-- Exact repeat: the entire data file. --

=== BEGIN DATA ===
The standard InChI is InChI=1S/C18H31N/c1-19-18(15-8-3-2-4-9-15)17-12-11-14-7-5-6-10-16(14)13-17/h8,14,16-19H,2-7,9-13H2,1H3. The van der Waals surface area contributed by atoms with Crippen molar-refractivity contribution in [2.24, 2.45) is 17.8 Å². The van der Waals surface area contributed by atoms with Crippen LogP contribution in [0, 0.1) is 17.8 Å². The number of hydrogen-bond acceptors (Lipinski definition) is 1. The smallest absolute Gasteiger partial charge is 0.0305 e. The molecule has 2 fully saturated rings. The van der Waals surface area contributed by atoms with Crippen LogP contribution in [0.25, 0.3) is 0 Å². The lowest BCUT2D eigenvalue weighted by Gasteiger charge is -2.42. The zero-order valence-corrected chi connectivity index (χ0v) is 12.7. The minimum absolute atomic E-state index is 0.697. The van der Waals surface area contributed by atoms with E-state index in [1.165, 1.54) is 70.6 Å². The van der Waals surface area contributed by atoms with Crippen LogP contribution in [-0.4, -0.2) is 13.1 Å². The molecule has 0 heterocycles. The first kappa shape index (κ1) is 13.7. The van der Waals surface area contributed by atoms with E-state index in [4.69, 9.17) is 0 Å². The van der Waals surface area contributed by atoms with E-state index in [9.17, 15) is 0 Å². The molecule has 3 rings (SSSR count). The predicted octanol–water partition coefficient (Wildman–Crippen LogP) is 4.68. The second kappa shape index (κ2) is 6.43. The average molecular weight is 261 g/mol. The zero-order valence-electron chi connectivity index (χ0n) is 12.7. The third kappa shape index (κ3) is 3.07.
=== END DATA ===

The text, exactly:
The standard InChI is InChI=1S/C18H31N/c1-19-18(15-8-3-2-4-9-15)17-12-11-14-7-5-6-10-16(14)13-17/h8,14,16-19H,2-7,9-13H2,1H3. The van der Waals surface area contributed by atoms with Crippen molar-refractivity contribution in [2.24, 2.45) is 17.8 Å². The van der Waals surface area contributed by atoms with Crippen LogP contribution in [0, 0.1) is 17.8 Å². The number of hydrogen-bond acceptors (Lipinski definition) is 1. The smallest absolute Gasteiger partial charge is 0.0305 e. The molecule has 2 fully saturated rings. The van der Waals surface area contributed by atoms with Crippen LogP contribution in [0.25, 0.3) is 0 Å². The lowest BCUT2D eigenvalue weighted by Gasteiger charge is -2.42. The zero-order valence-corrected chi connectivity index (χ0v) is 12.7. The minimum absolute atomic E-state index is 0.697. The van der Waals surface area contributed by atoms with E-state index in [1.165, 1.54) is 70.6 Å². The van der Waals surface area contributed by atoms with Crippen LogP contribution in [-0.4, -0.2) is 13.1 Å². The molecule has 0 heterocycles. The first kappa shape index (κ1) is 13.7. The van der Waals surface area contributed by atoms with E-state index in [4.69, 9.17) is 0 Å². The van der Waals surface area contributed by atoms with E-state index in [9.17, 15) is 0 Å². The molecule has 3 rings (SSSR count). The predicted octanol–water partition coefficient (Wildman–Crippen LogP) is 4.68. The second kappa shape index (κ2) is 6.43. The average molecular weight is 261 g/mol. The zero-order valence-electron chi connectivity index (χ0n) is 12.7. The third kappa shape index (κ3) is 3.07.